Antivirus pioneer John McAfee reportedly found dead in prison

According to a Spanish newspaper, McAfee was found dead in a prison cell on Wednesday while awaiting extradition to the US.
Written by Jonathan Greig, Contributor

John McAfee, the developer and programmer behind one of the first commercial antivirus tools, was found dead in a prison cell in Barcelona, according to Spanish newspaper El Pais.

Government officials told the newspaper that the 75-year old was being held in Brians 2 prison in Sant Esteve de Sesrovires when guards found him dead and were unable to resuscitate him. El Dario confirmed the announcement. 

"The judicial procession has traveled to the prison and is investigating the causes of death. Everything indicates that it could be a death by suicide," the statement said, according to El Dario. While the initial notice from the regional Catalan government did not name McAfee, a source within the Catalan government confirmed it was him to the Associated Press.

The controversial technologist was awaiting extradition to the US after the Department of Justice indicted him on a litany of charges related to tax evasion and fraud in March. He was facing nearly 30 years in prison. He was arrested by Spanish National Police at El Prat airport in October as he tried to flee to Turkey. 

Today, the Spanish National Court approved an extradition request for McAfee, according to AFP. 

"The court agrees to grant the extradition of John David McAfee as requested by the American judicial authorities for the crimes referred to in the tax offense indictments for years 2016 to 2018," the ruling said, according to AFP. 

McAfee founded and ran software company McAfee Associates from 1987 to 1994, creating McAfee's first commercial antivirus software. He resigned from the company and went on to found dozens of other enterprises. He repeatedly caused controversy through statements made on his Twitter account.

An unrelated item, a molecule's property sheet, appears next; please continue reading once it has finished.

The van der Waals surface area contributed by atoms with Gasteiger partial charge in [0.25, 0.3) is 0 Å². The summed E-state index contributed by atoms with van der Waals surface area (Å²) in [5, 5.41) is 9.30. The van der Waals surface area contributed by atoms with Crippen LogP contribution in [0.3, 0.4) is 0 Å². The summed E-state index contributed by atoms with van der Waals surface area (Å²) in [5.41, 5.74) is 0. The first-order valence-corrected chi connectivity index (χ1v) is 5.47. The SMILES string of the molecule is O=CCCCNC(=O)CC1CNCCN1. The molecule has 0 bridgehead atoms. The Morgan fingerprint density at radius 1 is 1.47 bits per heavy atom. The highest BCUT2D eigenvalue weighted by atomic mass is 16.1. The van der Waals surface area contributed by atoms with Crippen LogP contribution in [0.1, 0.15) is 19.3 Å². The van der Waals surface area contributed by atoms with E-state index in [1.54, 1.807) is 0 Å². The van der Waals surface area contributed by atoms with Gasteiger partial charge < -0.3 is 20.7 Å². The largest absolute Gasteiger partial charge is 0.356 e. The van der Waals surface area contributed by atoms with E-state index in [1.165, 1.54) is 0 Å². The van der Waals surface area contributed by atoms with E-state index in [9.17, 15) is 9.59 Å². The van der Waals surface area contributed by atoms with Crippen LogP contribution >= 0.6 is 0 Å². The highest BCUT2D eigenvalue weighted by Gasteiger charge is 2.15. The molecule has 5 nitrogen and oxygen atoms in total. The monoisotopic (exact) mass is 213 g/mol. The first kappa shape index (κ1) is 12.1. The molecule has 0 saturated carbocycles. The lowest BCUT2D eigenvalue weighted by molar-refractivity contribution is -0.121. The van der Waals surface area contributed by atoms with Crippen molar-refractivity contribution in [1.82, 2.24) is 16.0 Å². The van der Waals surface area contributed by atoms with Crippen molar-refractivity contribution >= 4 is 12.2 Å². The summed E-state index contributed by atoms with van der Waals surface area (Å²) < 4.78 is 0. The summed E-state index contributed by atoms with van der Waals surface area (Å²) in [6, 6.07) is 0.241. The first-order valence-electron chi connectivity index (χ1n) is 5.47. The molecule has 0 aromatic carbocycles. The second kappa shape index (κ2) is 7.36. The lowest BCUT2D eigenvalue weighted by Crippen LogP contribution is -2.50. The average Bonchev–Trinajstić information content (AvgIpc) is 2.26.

The Department of Justice said McAfee had not paid taxes on millions of dollars made through a cryptocurrency scheme and had defrauded investors in the enterprise. 

Manhattan US Attorney Audrey Strauss said McAfee used his Twitter account to publish messages touting various cryptocurrencies "through false and misleading statements to conceal their true, self-interested motives." 

"McAfee, Watson, and other members of McAfee's cryptocurrency team allegedly raked in more than $13 million from investors they victimized with their fraudulent schemes," Strauss said in March. 

In his last message on Twitter from June 16, McAfee continued to deny the charges. 

"The US believes I have hidden crypto. I wish I did but it has dissolved through the many hands of Team McAfee (your belief is not required), and my remaining assets are all seized. My friends evaporated through fear of association. I have nothing. Yet, I regret nothing," he wrote. 

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